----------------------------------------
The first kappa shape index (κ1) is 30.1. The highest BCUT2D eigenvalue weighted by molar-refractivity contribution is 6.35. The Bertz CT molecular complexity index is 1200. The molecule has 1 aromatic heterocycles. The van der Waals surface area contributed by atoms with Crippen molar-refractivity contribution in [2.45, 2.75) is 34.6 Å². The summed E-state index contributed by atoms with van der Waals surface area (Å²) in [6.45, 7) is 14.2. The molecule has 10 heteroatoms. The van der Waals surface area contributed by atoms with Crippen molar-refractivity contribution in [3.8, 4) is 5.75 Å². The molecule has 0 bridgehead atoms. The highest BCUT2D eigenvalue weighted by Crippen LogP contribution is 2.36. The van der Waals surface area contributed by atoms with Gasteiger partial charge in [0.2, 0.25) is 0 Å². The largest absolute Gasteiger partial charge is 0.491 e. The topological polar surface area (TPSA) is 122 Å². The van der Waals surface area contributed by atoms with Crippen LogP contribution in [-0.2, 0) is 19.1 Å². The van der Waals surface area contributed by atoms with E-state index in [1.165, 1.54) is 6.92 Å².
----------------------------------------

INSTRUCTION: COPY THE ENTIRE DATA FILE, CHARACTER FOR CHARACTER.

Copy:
The first kappa shape index (κ1) is 30.1. The highest BCUT2D eigenvalue weighted by molar-refractivity contribution is 6.35. The Bertz CT molecular complexity index is 1200. The molecule has 1 aromatic heterocycles. The van der Waals surface area contributed by atoms with Crippen molar-refractivity contribution in [2.45, 2.75) is 34.6 Å². The summed E-state index contributed by atoms with van der Waals surface area (Å²) in [6.45, 7) is 14.2. The molecule has 10 heteroatoms. The van der Waals surface area contributed by atoms with Crippen molar-refractivity contribution in [3.8, 4) is 5.75 Å². The molecule has 0 bridgehead atoms. The highest BCUT2D eigenvalue weighted by Crippen LogP contribution is 2.36. The van der Waals surface area contributed by atoms with Gasteiger partial charge in [0.2, 0.25) is 0 Å². The largest absolute Gasteiger partial charge is 0.491 e. The topological polar surface area (TPSA) is 122 Å². The van der Waals surface area contributed by atoms with Crippen LogP contribution in [-0.2, 0) is 19.1 Å². The van der Waals surface area contributed by atoms with E-state index in [1.165, 1.54) is 6.92 Å².